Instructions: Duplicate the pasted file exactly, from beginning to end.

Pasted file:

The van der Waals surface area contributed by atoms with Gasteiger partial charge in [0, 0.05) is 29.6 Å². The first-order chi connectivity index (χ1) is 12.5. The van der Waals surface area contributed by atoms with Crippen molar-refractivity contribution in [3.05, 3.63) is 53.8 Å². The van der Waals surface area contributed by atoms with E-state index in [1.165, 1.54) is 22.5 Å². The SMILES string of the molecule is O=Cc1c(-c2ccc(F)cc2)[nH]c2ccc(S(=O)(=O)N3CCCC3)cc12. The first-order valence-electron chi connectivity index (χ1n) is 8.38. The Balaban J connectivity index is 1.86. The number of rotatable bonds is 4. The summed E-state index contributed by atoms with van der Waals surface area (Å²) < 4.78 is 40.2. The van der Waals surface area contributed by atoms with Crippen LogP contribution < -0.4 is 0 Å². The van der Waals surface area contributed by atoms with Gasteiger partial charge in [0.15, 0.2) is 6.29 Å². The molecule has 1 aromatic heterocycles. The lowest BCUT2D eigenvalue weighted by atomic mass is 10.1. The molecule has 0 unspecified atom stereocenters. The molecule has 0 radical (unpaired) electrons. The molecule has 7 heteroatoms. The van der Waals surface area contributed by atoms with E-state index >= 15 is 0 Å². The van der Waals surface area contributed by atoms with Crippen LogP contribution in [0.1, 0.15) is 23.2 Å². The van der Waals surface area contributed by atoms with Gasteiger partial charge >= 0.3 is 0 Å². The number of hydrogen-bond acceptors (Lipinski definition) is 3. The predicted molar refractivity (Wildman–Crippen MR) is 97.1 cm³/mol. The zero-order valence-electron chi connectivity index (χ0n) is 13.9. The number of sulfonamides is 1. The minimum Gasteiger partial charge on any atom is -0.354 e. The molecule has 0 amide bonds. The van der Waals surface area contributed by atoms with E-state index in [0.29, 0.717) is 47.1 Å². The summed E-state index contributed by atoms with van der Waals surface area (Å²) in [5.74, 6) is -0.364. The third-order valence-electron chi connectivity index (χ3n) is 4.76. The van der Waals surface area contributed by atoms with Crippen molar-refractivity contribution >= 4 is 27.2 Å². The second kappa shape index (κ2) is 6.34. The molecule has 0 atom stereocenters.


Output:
The van der Waals surface area contributed by atoms with Gasteiger partial charge in [0, 0.05) is 29.6 Å². The first-order chi connectivity index (χ1) is 12.5. The van der Waals surface area contributed by atoms with Crippen molar-refractivity contribution in [3.05, 3.63) is 53.8 Å². The van der Waals surface area contributed by atoms with E-state index in [1.165, 1.54) is 22.5 Å². The SMILES string of the molecule is O=Cc1c(-c2ccc(F)cc2)[nH]c2ccc(S(=O)(=O)N3CCCC3)cc12. The first-order valence-electron chi connectivity index (χ1n) is 8.38. The Balaban J connectivity index is 1.86. The number of rotatable bonds is 4. The summed E-state index contributed by atoms with van der Waals surface area (Å²) < 4.78 is 40.2. The van der Waals surface area contributed by atoms with Crippen LogP contribution < -0.4 is 0 Å². The van der Waals surface area contributed by atoms with Gasteiger partial charge in [0.15, 0.2) is 6.29 Å². The molecule has 1 aromatic heterocycles. The lowest BCUT2D eigenvalue weighted by atomic mass is 10.1. The molecule has 0 unspecified atom stereocenters. The molecule has 0 radical (unpaired) electrons. The molecule has 7 heteroatoms. The van der Waals surface area contributed by atoms with E-state index >= 15 is 0 Å². The van der Waals surface area contributed by atoms with Crippen LogP contribution in [0.1, 0.15) is 23.2 Å². The van der Waals surface area contributed by atoms with Gasteiger partial charge >= 0.3 is 0 Å². The number of hydrogen-bond acceptors (Lipinski definition) is 3. The predicted molar refractivity (Wildman–Crippen MR) is 97.1 cm³/mol. The zero-order valence-electron chi connectivity index (χ0n) is 13.9. The number of sulfonamides is 1. The minimum Gasteiger partial charge on any atom is -0.354 e. The molecule has 0 amide bonds. The van der Waals surface area contributed by atoms with E-state index in [0.29, 0.717) is 47.1 Å². The summed E-state index contributed by atoms with van der Waals surface area (Å²) in [5.74, 6) is -0.364. The third-order valence-electron chi connectivity index (χ3n) is 4.76. The van der Waals surface area contributed by atoms with Crippen molar-refractivity contribution >= 4 is 27.2 Å². The second kappa shape index (κ2) is 6.34. The molecule has 0 atom stereocenters.